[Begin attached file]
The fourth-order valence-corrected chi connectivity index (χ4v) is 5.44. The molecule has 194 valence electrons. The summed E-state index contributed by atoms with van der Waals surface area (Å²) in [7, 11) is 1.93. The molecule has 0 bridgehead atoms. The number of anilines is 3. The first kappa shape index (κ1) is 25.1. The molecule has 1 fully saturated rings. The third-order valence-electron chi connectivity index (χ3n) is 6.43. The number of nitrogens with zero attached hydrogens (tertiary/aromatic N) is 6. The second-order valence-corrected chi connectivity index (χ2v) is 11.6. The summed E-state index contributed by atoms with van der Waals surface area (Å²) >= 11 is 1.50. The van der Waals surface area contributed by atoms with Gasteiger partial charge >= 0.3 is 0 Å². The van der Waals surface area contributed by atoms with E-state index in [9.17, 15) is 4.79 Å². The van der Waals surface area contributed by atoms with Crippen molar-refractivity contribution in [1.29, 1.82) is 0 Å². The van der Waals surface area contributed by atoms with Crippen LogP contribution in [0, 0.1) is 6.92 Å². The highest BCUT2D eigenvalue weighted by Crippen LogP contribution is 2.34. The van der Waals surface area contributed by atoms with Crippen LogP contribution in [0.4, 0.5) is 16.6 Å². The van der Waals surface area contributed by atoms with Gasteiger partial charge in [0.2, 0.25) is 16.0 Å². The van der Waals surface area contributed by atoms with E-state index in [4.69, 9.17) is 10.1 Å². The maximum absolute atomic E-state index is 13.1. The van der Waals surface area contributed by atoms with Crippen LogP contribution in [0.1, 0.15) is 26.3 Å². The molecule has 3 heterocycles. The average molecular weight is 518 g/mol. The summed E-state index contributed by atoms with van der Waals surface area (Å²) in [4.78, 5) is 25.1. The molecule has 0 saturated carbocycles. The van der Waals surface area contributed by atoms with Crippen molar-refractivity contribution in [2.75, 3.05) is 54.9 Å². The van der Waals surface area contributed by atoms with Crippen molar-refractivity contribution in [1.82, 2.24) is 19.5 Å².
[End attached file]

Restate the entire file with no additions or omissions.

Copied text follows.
The fourth-order valence-corrected chi connectivity index (χ4v) is 5.44. The molecule has 194 valence electrons. The summed E-state index contributed by atoms with van der Waals surface area (Å²) in [7, 11) is 1.93. The molecule has 0 bridgehead atoms. The number of anilines is 3. The first kappa shape index (κ1) is 25.1. The molecule has 1 fully saturated rings. The third-order valence-electron chi connectivity index (χ3n) is 6.43. The number of nitrogens with zero attached hydrogens (tertiary/aromatic N) is 6. The second-order valence-corrected chi connectivity index (χ2v) is 11.6. The summed E-state index contributed by atoms with van der Waals surface area (Å²) >= 11 is 1.50. The van der Waals surface area contributed by atoms with Gasteiger partial charge >= 0.3 is 0 Å². The van der Waals surface area contributed by atoms with E-state index in [9.17, 15) is 4.79 Å². The van der Waals surface area contributed by atoms with Crippen molar-refractivity contribution in [1.29, 1.82) is 0 Å². The van der Waals surface area contributed by atoms with Crippen LogP contribution in [0, 0.1) is 6.92 Å². The highest BCUT2D eigenvalue weighted by Crippen LogP contribution is 2.34. The van der Waals surface area contributed by atoms with Crippen LogP contribution in [0.4, 0.5) is 16.6 Å². The van der Waals surface area contributed by atoms with Gasteiger partial charge in [0.2, 0.25) is 16.0 Å². The van der Waals surface area contributed by atoms with E-state index in [4.69, 9.17) is 10.1 Å². The maximum absolute atomic E-state index is 13.1. The van der Waals surface area contributed by atoms with Crippen LogP contribution in [0.1, 0.15) is 26.3 Å². The molecule has 3 heterocycles. The average molecular weight is 518 g/mol. The summed E-state index contributed by atoms with van der Waals surface area (Å²) in [4.78, 5) is 25.1. The molecule has 0 saturated carbocycles. The van der Waals surface area contributed by atoms with Crippen molar-refractivity contribution in [2.75, 3.05) is 54.9 Å². The van der Waals surface area contributed by atoms with Crippen molar-refractivity contribution in [1.82, 2.24) is 19.5 Å².